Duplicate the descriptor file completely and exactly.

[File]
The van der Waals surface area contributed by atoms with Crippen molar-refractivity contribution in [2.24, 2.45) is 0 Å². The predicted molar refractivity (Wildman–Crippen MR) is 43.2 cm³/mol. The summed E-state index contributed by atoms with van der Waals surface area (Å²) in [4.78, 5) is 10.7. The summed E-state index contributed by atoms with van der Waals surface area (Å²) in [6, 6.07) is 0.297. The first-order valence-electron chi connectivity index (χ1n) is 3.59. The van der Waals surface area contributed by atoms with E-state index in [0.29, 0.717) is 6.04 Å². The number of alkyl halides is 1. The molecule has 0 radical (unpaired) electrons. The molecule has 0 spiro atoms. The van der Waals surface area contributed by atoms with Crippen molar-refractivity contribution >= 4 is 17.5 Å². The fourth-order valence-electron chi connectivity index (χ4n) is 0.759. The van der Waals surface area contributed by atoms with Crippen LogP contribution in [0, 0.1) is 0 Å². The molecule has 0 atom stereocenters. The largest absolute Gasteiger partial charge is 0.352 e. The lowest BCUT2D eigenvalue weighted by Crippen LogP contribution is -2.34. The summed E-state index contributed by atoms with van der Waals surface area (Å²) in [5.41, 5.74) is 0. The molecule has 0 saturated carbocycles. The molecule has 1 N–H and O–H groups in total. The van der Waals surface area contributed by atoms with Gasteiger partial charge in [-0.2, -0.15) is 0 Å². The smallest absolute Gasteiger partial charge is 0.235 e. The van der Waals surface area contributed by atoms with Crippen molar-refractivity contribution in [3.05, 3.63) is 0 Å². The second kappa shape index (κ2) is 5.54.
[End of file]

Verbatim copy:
The van der Waals surface area contributed by atoms with Crippen molar-refractivity contribution in [2.24, 2.45) is 0 Å². The predicted molar refractivity (Wildman–Crippen MR) is 43.2 cm³/mol. The summed E-state index contributed by atoms with van der Waals surface area (Å²) in [4.78, 5) is 10.7. The summed E-state index contributed by atoms with van der Waals surface area (Å²) in [6, 6.07) is 0.297. The first-order valence-electron chi connectivity index (χ1n) is 3.59. The van der Waals surface area contributed by atoms with E-state index in [0.29, 0.717) is 6.04 Å². The number of alkyl halides is 1. The molecule has 0 radical (unpaired) electrons. The molecule has 0 spiro atoms. The van der Waals surface area contributed by atoms with Crippen molar-refractivity contribution >= 4 is 17.5 Å². The fourth-order valence-electron chi connectivity index (χ4n) is 0.759. The van der Waals surface area contributed by atoms with Crippen LogP contribution in [0, 0.1) is 0 Å². The molecule has 0 atom stereocenters. The largest absolute Gasteiger partial charge is 0.352 e. The lowest BCUT2D eigenvalue weighted by Crippen LogP contribution is -2.34. The summed E-state index contributed by atoms with van der Waals surface area (Å²) in [5.41, 5.74) is 0. The molecule has 0 saturated carbocycles. The molecule has 1 N–H and O–H groups in total. The van der Waals surface area contributed by atoms with Gasteiger partial charge in [-0.2, -0.15) is 0 Å². The smallest absolute Gasteiger partial charge is 0.235 e. The van der Waals surface area contributed by atoms with Crippen molar-refractivity contribution in [3.05, 3.63) is 0 Å². The second kappa shape index (κ2) is 5.54.